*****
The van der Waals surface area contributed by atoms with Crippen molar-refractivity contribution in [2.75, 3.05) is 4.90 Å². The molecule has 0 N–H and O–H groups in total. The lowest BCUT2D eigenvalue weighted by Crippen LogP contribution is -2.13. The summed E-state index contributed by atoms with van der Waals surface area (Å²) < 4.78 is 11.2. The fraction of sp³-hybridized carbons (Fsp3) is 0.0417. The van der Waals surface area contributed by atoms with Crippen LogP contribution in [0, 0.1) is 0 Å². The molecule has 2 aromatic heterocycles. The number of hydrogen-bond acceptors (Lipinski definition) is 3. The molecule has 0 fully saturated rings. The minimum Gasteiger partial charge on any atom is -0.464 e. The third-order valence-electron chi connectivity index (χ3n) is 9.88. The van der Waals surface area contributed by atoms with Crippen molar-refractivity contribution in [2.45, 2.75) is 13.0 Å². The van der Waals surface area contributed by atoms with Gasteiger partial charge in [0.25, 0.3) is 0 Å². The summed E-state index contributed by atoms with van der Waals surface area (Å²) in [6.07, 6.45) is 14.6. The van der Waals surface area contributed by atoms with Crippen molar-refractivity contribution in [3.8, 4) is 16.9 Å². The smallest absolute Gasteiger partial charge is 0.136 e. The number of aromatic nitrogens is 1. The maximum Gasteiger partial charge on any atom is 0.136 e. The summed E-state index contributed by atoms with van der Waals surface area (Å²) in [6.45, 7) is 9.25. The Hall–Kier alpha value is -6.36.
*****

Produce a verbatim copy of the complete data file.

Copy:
The van der Waals surface area contributed by atoms with Crippen molar-refractivity contribution in [2.75, 3.05) is 4.90 Å². The molecule has 0 N–H and O–H groups in total. The lowest BCUT2D eigenvalue weighted by Crippen LogP contribution is -2.13. The summed E-state index contributed by atoms with van der Waals surface area (Å²) < 4.78 is 11.2. The fraction of sp³-hybridized carbons (Fsp3) is 0.0417. The van der Waals surface area contributed by atoms with Crippen LogP contribution in [0, 0.1) is 0 Å². The molecule has 2 aromatic heterocycles. The number of hydrogen-bond acceptors (Lipinski definition) is 3. The molecule has 0 fully saturated rings. The minimum Gasteiger partial charge on any atom is -0.464 e. The third-order valence-electron chi connectivity index (χ3n) is 9.88. The van der Waals surface area contributed by atoms with Crippen molar-refractivity contribution in [2.45, 2.75) is 13.0 Å². The van der Waals surface area contributed by atoms with Gasteiger partial charge in [0.25, 0.3) is 0 Å². The summed E-state index contributed by atoms with van der Waals surface area (Å²) in [6.07, 6.45) is 14.6. The van der Waals surface area contributed by atoms with Crippen molar-refractivity contribution in [3.8, 4) is 16.9 Å². The smallest absolute Gasteiger partial charge is 0.136 e. The number of aromatic nitrogens is 1. The maximum Gasteiger partial charge on any atom is 0.136 e. The summed E-state index contributed by atoms with van der Waals surface area (Å²) in [6.45, 7) is 9.25. The Hall–Kier alpha value is -6.36.